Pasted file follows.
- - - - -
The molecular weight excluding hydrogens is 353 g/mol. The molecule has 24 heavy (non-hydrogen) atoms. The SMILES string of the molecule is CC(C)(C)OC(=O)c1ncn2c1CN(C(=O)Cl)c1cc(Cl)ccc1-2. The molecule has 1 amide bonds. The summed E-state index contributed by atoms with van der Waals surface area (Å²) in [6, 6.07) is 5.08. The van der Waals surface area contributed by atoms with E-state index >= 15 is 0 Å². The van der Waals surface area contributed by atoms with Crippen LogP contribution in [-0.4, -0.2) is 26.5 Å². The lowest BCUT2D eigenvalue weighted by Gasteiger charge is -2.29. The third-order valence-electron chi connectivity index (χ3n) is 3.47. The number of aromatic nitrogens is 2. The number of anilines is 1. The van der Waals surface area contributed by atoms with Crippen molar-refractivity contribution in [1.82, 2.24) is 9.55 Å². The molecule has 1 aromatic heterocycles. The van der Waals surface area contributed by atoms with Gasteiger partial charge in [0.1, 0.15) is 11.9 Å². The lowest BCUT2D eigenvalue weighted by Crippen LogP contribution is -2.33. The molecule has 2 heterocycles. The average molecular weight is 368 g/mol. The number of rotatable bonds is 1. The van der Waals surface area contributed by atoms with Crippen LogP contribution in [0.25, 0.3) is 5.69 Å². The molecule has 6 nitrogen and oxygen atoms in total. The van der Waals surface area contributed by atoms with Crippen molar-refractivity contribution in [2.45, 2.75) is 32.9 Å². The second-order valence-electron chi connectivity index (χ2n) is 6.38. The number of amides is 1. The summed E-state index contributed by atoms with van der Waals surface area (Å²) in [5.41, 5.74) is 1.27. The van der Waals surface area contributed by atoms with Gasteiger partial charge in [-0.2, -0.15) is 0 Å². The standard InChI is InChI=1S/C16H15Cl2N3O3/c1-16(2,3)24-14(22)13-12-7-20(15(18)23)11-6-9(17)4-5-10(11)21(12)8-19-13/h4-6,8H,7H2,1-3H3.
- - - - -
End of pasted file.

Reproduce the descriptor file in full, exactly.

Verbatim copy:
The molecular weight excluding hydrogens is 353 g/mol. The molecule has 24 heavy (non-hydrogen) atoms. The SMILES string of the molecule is CC(C)(C)OC(=O)c1ncn2c1CN(C(=O)Cl)c1cc(Cl)ccc1-2. The molecule has 1 amide bonds. The summed E-state index contributed by atoms with van der Waals surface area (Å²) in [6, 6.07) is 5.08. The van der Waals surface area contributed by atoms with E-state index >= 15 is 0 Å². The van der Waals surface area contributed by atoms with Crippen LogP contribution in [-0.4, -0.2) is 26.5 Å². The lowest BCUT2D eigenvalue weighted by Gasteiger charge is -2.29. The third-order valence-electron chi connectivity index (χ3n) is 3.47. The number of aromatic nitrogens is 2. The number of anilines is 1. The van der Waals surface area contributed by atoms with Crippen molar-refractivity contribution in [1.82, 2.24) is 9.55 Å². The molecule has 1 aromatic heterocycles. The van der Waals surface area contributed by atoms with Gasteiger partial charge in [0.1, 0.15) is 11.9 Å². The lowest BCUT2D eigenvalue weighted by Crippen LogP contribution is -2.33. The molecule has 2 heterocycles. The average molecular weight is 368 g/mol. The number of rotatable bonds is 1. The van der Waals surface area contributed by atoms with Crippen LogP contribution in [0.25, 0.3) is 5.69 Å². The molecule has 6 nitrogen and oxygen atoms in total. The van der Waals surface area contributed by atoms with Crippen molar-refractivity contribution in [2.45, 2.75) is 32.9 Å². The second-order valence-electron chi connectivity index (χ2n) is 6.38. The number of amides is 1. The summed E-state index contributed by atoms with van der Waals surface area (Å²) in [5.41, 5.74) is 1.27. The van der Waals surface area contributed by atoms with Gasteiger partial charge in [-0.2, -0.15) is 0 Å². The standard InChI is InChI=1S/C16H15Cl2N3O3/c1-16(2,3)24-14(22)13-12-7-20(15(18)23)11-6-9(17)4-5-10(11)21(12)8-19-13/h4-6,8H,7H2,1-3H3.